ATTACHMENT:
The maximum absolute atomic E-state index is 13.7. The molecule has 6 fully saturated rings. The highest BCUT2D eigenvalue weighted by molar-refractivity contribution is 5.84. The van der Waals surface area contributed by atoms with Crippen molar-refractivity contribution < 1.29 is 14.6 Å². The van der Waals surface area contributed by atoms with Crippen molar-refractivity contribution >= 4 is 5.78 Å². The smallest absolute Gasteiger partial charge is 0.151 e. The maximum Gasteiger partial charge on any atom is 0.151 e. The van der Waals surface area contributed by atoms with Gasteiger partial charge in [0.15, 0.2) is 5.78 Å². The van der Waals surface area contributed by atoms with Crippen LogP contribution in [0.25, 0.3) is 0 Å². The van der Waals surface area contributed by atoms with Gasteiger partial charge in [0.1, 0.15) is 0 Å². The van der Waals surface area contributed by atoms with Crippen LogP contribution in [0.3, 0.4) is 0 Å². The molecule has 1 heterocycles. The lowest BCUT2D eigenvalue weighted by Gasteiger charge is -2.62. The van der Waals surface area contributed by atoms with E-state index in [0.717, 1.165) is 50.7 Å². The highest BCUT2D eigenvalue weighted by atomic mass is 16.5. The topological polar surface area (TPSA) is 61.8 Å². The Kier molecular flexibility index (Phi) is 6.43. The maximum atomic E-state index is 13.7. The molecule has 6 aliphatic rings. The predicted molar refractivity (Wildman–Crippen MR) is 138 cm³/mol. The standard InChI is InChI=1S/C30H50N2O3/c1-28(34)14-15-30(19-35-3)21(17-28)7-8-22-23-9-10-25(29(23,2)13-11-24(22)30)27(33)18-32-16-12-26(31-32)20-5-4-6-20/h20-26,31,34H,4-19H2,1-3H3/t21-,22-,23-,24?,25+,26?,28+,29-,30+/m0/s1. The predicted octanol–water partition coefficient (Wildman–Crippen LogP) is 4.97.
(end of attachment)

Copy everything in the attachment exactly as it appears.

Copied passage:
The maximum absolute atomic E-state index is 13.7. The molecule has 6 fully saturated rings. The highest BCUT2D eigenvalue weighted by molar-refractivity contribution is 5.84. The van der Waals surface area contributed by atoms with Crippen molar-refractivity contribution < 1.29 is 14.6 Å². The van der Waals surface area contributed by atoms with Crippen molar-refractivity contribution >= 4 is 5.78 Å². The smallest absolute Gasteiger partial charge is 0.151 e. The maximum Gasteiger partial charge on any atom is 0.151 e. The van der Waals surface area contributed by atoms with Gasteiger partial charge in [0.15, 0.2) is 5.78 Å². The van der Waals surface area contributed by atoms with Crippen LogP contribution in [0.25, 0.3) is 0 Å². The van der Waals surface area contributed by atoms with Gasteiger partial charge in [0.1, 0.15) is 0 Å². The van der Waals surface area contributed by atoms with Crippen LogP contribution in [0.3, 0.4) is 0 Å². The molecule has 1 heterocycles. The lowest BCUT2D eigenvalue weighted by Gasteiger charge is -2.62. The van der Waals surface area contributed by atoms with E-state index in [0.717, 1.165) is 50.7 Å². The highest BCUT2D eigenvalue weighted by atomic mass is 16.5. The topological polar surface area (TPSA) is 61.8 Å². The Kier molecular flexibility index (Phi) is 6.43. The maximum atomic E-state index is 13.7. The molecule has 6 aliphatic rings. The predicted molar refractivity (Wildman–Crippen MR) is 138 cm³/mol. The standard InChI is InChI=1S/C30H50N2O3/c1-28(34)14-15-30(19-35-3)21(17-28)7-8-22-23-9-10-25(29(23,2)13-11-24(22)30)27(33)18-32-16-12-26(31-32)20-5-4-6-20/h20-26,31,34H,4-19H2,1-3H3/t21-,22-,23-,24?,25+,26?,28+,29-,30+/m0/s1. The predicted octanol–water partition coefficient (Wildman–Crippen LogP) is 4.97.